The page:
bopp: Pardon FAQ's

 
What types of pardons are available?
There are three types of pardons.  A Full Pardon, Conditional Pardon and a Provisional Pardon: A FULL Pardon (also known as an expungement), if granted, results in complete erasure of your  official criminal record. You may apply to the Pardons Board for a full pardon three (3) years after the date of the disposition of your most recent misdemeanor conviction and/or five (5) years after the date of the disposition of your most recent felony conviction. The Pardons Board may grant a Conditional Pardon.   Conditional Pardons are full pardons (i.e. your official criminal record is erased), except that the Board has attached a condition to the pardon.  The person to whom a Conditional Pardon is granted must abide by the condition attached or the pardon.  Failure to abide by the condition attached to a Conditional Pardon may result in the pardon being revoked. A Provisional Pardon indicates that the applicant is employable, making it illegal for an employer or prospective employer to deny employment based on the applicant’s criminal record alone. A provisional pardon also indicates that a person is suitable to hold certain types of licenses.  A provisional pardon does not expunge the conviction/s from your record.  Persons granted a ‘Provisional Pardon’ will receive a ‘Certificate of Employability’ from the Pardons Board.
 
Am I eligible for a pardon?
That depends on how much time has passed since the conviction date for the offense you are asking to be pardoned for.   For a full pardon, you are eligible to apply five (5) years from the date of conviction for a felony and three (3) years from the date of conviction for a misdemeanor.  To apply for a pardon for charges you were convicted of in Connecticut, you cannot have any pending charges or other open cases in any other jurisdiction (state or federal). 
 
What about cases or charges that were ‘nolled’?
If you have a case that was “nolled”, you are not eligible to apply for any type of pardon until the nolle has cleared.  A nolle generally remains for a period of thirteen months after the date of disposition by the court.
 
How can I get a pardon application? 
You can download an application from the Board of Pardons and Paroles website - www.ct.gov/bopp.  Public libraries and job centers have computers with internet access for use by the public.  If you do not have access to the internet, you can call the Pardons Unit of the Board of Pardons and Paroles’ at (203) 805-6643 for assistance. 
 
Is there a deadline date to apply?
No, there is no deadline.  Pardons applications are processed on a first-come, first served basis continuously throughout the year.
 
How long does the entire Pardons process take?
The entire process takes approximately twelve months.  The Pardons Board, State Police, the Probation Department, and the Judicial Branch all have to review the criminal record of the applicant to ensure that all convictions are considered and erased as required, if a pardon is granted.   You should receive a letter from the Board about four (4) months after submitting a complete application.  The letter is generated once the Board has reviewed your application at a Pre-screen session.  The letter will tell you if you have been granted a hearing or if the Board has denied your application or if the Board has granted you a Provisional Pardon.   If you are granted a Provisional Pardon, you will receive a notification letter and ‘Certificate of Employability’ in the same mailing.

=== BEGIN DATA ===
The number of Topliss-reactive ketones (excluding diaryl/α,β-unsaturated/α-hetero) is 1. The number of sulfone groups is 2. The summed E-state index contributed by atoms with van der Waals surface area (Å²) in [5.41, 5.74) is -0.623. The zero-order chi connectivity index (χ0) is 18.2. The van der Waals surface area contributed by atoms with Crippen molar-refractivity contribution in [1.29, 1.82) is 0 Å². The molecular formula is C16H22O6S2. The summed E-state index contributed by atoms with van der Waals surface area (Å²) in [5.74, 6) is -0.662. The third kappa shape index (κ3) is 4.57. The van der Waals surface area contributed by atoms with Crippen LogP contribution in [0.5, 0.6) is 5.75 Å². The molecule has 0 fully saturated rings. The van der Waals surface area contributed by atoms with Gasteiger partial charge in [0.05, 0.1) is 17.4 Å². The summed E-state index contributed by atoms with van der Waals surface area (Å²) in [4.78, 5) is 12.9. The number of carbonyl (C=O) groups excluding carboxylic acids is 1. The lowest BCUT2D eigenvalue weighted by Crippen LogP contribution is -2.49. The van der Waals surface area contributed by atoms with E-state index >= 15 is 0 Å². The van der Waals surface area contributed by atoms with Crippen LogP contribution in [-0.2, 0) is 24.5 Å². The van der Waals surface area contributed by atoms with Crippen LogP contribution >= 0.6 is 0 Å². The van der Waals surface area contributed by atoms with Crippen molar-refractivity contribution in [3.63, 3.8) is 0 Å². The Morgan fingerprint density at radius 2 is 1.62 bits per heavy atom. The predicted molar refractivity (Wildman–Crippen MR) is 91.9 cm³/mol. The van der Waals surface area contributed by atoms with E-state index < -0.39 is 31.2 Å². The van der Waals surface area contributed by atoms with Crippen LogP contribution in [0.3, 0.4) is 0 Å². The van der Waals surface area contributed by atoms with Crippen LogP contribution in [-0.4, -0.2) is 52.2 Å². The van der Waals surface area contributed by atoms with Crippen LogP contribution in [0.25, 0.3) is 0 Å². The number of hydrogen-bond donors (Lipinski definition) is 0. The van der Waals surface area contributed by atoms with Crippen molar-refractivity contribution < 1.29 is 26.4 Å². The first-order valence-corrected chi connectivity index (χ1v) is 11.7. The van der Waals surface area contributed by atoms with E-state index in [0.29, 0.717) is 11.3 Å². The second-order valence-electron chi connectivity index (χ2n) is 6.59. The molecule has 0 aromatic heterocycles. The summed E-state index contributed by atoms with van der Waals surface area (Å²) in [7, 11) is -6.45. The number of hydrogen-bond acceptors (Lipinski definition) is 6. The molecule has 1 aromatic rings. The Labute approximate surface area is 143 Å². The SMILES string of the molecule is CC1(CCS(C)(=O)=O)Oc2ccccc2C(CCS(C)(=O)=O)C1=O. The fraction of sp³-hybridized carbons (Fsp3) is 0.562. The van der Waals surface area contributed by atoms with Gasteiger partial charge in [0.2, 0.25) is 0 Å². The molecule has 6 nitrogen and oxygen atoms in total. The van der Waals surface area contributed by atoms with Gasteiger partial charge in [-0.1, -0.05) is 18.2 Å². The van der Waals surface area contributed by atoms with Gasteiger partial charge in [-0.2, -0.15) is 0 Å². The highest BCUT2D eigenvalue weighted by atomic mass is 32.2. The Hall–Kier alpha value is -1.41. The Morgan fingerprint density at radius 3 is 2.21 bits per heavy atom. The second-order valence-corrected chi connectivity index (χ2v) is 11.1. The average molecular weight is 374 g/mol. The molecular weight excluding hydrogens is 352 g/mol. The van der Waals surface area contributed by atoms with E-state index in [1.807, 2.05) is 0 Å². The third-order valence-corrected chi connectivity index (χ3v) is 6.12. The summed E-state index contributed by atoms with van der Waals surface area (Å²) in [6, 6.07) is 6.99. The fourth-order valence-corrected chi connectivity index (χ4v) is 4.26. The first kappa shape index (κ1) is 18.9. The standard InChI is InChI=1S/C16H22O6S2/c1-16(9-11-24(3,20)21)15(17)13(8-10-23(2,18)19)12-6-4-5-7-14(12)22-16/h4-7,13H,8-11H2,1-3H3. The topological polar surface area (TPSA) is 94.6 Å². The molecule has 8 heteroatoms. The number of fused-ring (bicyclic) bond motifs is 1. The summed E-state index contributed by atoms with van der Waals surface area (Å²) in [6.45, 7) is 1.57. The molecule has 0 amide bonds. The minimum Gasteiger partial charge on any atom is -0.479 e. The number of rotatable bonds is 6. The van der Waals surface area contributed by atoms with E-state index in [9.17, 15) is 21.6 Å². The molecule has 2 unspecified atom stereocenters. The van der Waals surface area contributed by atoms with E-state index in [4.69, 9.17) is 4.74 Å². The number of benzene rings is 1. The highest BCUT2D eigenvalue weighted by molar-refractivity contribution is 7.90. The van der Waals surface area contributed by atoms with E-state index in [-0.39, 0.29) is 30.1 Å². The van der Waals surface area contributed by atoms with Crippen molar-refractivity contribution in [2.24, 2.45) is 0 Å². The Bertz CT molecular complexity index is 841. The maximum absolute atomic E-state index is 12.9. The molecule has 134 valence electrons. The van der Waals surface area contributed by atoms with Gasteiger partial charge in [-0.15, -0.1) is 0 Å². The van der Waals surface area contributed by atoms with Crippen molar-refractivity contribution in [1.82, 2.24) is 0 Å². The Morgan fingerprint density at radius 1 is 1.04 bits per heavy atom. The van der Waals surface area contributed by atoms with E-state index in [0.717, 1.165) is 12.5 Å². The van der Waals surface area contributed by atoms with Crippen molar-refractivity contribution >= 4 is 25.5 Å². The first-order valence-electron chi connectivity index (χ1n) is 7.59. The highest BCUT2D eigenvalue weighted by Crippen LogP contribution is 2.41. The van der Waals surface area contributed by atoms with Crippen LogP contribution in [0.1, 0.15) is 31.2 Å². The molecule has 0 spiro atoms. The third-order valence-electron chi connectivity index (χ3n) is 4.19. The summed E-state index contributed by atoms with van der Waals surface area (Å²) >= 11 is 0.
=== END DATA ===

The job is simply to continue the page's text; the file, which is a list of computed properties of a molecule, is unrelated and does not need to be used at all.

What is on my Connecticut State Police (SPBI) Criminal History Report?
The State Police criminal history report lists most of the convictions obtained in the state of Connecticut.  It does not list out-of-state or federal charges. There may be other convictions  that are not listed on the State Police criminal history report.  Some  examples are: certain Driving Under the Influence (DUI), Driving While Intoxicated (DWI) and Reckless Driving offenses. Also, some non-fingerprinted convictions may not be on the criminal history sheet.  The applicant is responsible for identifying and listing all of their previous convictions. If all of your convictions are not listed on the State Police criminal history report, you should contact:
  • The Court where you were convicted.
  • The Probation Department (If you were ever on probation).
  • The local Police Department/s in the town where you were arrested.
  • The Department of Motor Vehicles (for driving offense records).
  • Judicial Records Center (For older convictions no longer kept by the local court).
    • In some cases, the Department of Correction may be able to supply old conviction history that resulted in a term of incarceration.
    • Use your memory to help list the missing conviction information.
 
I cannot remember the date of my crime or the details. What should I put on my application form?
You must list all of the offenses that you have been convicted of in any jurisdiction, with explanations. Failure to list and explain every conviction may result in a denial of your application. The Board may deny the application due to the omissions.
 
Why do I have to pay a fee to the State Police?  What is DESPP?
The Pardons Board does not currently charge a fee to apply for a pardon.  However, you must pay the State Police for processing your criminal records check.  Payment is made with a certified check or money order, made to the Treasurer, State of Connecticut.   State Police will mail your criminal history sheet directly to you.   The Board of Pardons and Paroles does not determine the fee that the State Police charges for their criminal history reports.  Note that the name of the Connecticut State Police Department has been changed to: Department of Emergency Services and Public Protection (DESPP)
 
Do I need to get all the police incident reports if I have multiple offenses that resulted in convictions?
Yes, a police incident report must be submitted for each Connecticut offense that resulted in a conviction, if the arrest occurred within the last ten years.  The police incident report is not the same document as the State Police criminal history report.